Biodiesel refers to the addition of a methyl group to the aliphatic chains in vegetable oils or animal fats rendering them equivalent to the properties of dieseline. This is done by chemically reacting lipids (e.g., vegetable oil, Fatty acids, animal fat and used cooking oil) with an alcohol producing fatty acid esters.
The transesterification of the raw oil will be done by using the classical alkali-process. The catalyst solution will be prepared in a separate tank: Potassium hydroxide is fed from a big-bag into the reactor via dosing system. Then methanol is added. The catalyst KOH (Potassium Hydroxide) will be prepared as approx. 12.5%- methanolic solution. Methanol, the catalyst solution and the input oil will then be mixed in the transesterification reactor. The precipitation and separation of the phases bio diesel and glycerine takes places via gravity in the following separation tank.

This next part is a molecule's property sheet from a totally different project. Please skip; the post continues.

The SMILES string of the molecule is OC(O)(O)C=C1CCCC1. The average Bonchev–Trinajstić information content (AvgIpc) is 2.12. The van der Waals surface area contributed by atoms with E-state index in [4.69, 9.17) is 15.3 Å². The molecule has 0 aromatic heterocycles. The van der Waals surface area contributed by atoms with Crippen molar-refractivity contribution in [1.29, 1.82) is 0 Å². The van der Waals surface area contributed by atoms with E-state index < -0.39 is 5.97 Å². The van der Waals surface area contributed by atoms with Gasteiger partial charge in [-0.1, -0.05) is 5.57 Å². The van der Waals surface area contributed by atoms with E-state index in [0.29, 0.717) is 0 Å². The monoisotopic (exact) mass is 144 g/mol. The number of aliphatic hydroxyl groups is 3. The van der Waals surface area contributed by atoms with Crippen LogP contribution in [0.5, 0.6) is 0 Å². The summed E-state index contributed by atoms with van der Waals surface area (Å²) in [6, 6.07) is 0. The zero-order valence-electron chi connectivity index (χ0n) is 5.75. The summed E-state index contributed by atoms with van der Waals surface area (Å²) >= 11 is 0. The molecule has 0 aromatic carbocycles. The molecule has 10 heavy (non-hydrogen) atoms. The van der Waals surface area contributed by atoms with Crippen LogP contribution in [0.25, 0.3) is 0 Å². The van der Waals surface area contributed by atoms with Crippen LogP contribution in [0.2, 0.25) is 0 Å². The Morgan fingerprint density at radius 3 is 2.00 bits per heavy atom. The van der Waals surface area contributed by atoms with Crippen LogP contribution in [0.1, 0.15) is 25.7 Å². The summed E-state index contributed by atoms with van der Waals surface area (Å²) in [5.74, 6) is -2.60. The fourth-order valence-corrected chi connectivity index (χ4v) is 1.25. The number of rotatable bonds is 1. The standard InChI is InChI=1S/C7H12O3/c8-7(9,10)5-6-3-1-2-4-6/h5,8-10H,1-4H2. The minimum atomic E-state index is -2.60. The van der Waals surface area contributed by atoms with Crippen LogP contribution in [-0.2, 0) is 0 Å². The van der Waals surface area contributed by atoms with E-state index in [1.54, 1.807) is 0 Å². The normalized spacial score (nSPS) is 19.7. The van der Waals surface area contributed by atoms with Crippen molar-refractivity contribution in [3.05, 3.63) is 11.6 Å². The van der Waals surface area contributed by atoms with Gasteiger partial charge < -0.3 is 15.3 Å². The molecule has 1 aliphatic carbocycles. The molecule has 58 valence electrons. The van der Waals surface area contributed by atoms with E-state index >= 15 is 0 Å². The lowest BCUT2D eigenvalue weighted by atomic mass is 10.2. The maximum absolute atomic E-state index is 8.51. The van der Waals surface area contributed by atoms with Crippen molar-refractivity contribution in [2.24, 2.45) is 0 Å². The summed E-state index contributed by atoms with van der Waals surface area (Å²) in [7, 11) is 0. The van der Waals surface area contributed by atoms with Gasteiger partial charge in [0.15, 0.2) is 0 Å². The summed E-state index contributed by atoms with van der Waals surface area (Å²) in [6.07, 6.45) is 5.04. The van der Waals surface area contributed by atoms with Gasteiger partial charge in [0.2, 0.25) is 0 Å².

The glycerine phase will be discharged from bottom of the separation tank.
Feed Stock Of Biodiesel
Acid Oil Feed Stock
Fatty Acid Feed Stock
Palm Stearine Feed Stock
|1.||DENSITY@15°C||860 – 900 Kg./m⊃3;.|
|2.||VISCOSITY@40°C||3.5 – 5.0 mm⊃2;/s.|
|3.||FLASH POINT||120°c Minimum.|
|4.||POUR POINT||Country specific.|
|5.||ALCOHOL CONTENT||0.2% Maximum.|
|6.||WATER||500 PPM Maximum.|
|7.||SULPHUR||10 PPM Maximum|
|8.||ESTER CONTENT||96.5% Minimum.|
|9.||ACID VALUE||0.5 Maximum.|
|10.||TOTAL GLYCEROL||0.25% Maximum.|
|11.||PHOSPHORUS||10 PPM Maximum.|
|12.||CETANE NUMBER||51 Minimum.|
|13.||CONTAMINANTS||24 PPM Maximum.|
Blends of biodiesel and conventional hydrocarbon-based diesel are products most commonly distributed for use in the retail diesel fuel marketplace. Much of the world uses a system known as the "B" factor to state the amount of biodiesel in any fuel mix: